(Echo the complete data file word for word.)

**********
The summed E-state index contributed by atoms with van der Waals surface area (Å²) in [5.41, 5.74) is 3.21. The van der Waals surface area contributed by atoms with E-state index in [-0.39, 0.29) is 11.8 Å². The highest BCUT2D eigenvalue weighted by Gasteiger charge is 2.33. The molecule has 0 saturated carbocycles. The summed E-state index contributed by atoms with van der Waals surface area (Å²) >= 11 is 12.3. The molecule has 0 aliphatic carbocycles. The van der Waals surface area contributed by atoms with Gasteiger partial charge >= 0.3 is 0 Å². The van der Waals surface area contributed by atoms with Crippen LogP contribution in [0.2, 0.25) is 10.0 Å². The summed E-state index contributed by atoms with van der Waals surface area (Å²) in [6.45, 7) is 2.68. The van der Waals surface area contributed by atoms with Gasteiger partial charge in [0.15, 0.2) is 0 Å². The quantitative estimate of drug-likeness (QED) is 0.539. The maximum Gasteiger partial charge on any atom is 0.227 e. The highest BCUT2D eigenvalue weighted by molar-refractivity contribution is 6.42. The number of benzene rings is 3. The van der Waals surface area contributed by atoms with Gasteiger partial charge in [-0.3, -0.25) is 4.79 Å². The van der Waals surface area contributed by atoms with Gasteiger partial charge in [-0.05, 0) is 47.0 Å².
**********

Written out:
The summed E-state index contributed by atoms with van der Waals surface area (Å²) in [5.41, 5.74) is 3.21. The van der Waals surface area contributed by atoms with E-state index in [-0.39, 0.29) is 11.8 Å². The highest BCUT2D eigenvalue weighted by Gasteiger charge is 2.33. The molecule has 0 saturated carbocycles. The summed E-state index contributed by atoms with van der Waals surface area (Å²) >= 11 is 12.3. The molecule has 0 aliphatic carbocycles. The van der Waals surface area contributed by atoms with Gasteiger partial charge >= 0.3 is 0 Å². The van der Waals surface area contributed by atoms with Crippen LogP contribution in [0.2, 0.25) is 10.0 Å². The summed E-state index contributed by atoms with van der Waals surface area (Å²) in [6.45, 7) is 2.68. The van der Waals surface area contributed by atoms with Gasteiger partial charge in [0.15, 0.2) is 0 Å². The quantitative estimate of drug-likeness (QED) is 0.539. The maximum Gasteiger partial charge on any atom is 0.227 e. The highest BCUT2D eigenvalue weighted by molar-refractivity contribution is 6.42. The number of benzene rings is 3. The van der Waals surface area contributed by atoms with Gasteiger partial charge in [-0.3, -0.25) is 4.79 Å². The van der Waals surface area contributed by atoms with Gasteiger partial charge in [-0.05, 0) is 47.0 Å².